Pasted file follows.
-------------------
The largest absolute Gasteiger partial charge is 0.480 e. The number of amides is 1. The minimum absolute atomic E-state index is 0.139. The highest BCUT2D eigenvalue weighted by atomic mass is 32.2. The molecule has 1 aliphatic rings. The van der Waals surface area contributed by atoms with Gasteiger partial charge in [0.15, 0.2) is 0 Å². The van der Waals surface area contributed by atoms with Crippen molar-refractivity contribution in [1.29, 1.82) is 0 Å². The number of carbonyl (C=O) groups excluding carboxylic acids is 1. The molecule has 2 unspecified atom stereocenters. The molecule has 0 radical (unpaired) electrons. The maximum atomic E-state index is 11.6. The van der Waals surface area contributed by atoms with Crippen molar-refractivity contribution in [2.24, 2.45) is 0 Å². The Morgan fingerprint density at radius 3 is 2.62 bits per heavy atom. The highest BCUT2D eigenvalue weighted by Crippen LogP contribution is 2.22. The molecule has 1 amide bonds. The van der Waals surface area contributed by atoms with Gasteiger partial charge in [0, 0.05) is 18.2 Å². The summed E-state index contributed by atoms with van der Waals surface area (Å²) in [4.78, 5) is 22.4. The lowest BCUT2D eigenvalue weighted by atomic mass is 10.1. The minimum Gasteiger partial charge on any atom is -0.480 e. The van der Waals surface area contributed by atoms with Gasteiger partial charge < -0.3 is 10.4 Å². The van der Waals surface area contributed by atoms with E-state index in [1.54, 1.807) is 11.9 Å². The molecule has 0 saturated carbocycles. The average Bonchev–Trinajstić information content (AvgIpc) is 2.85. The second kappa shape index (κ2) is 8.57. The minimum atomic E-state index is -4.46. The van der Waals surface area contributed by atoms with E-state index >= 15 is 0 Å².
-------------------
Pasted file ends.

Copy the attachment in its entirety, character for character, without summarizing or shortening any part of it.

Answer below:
The largest absolute Gasteiger partial charge is 0.480 e. The number of amides is 1. The minimum absolute atomic E-state index is 0.139. The highest BCUT2D eigenvalue weighted by atomic mass is 32.2. The molecule has 1 aliphatic rings. The van der Waals surface area contributed by atoms with Gasteiger partial charge in [0.15, 0.2) is 0 Å². The van der Waals surface area contributed by atoms with Crippen molar-refractivity contribution in [1.29, 1.82) is 0 Å². The number of carbonyl (C=O) groups excluding carboxylic acids is 1. The molecule has 2 unspecified atom stereocenters. The molecule has 0 radical (unpaired) electrons. The maximum atomic E-state index is 11.6. The van der Waals surface area contributed by atoms with Crippen molar-refractivity contribution in [2.24, 2.45) is 0 Å². The Morgan fingerprint density at radius 3 is 2.62 bits per heavy atom. The highest BCUT2D eigenvalue weighted by Crippen LogP contribution is 2.22. The molecule has 1 amide bonds. The van der Waals surface area contributed by atoms with Gasteiger partial charge in [0, 0.05) is 18.2 Å². The summed E-state index contributed by atoms with van der Waals surface area (Å²) in [4.78, 5) is 22.4. The lowest BCUT2D eigenvalue weighted by atomic mass is 10.1. The minimum Gasteiger partial charge on any atom is -0.480 e. The van der Waals surface area contributed by atoms with Gasteiger partial charge < -0.3 is 10.4 Å². The van der Waals surface area contributed by atoms with E-state index in [1.54, 1.807) is 11.9 Å². The molecule has 0 saturated carbocycles. The average Bonchev–Trinajstić information content (AvgIpc) is 2.85. The second kappa shape index (κ2) is 8.57. The minimum atomic E-state index is -4.46. The van der Waals surface area contributed by atoms with E-state index >= 15 is 0 Å².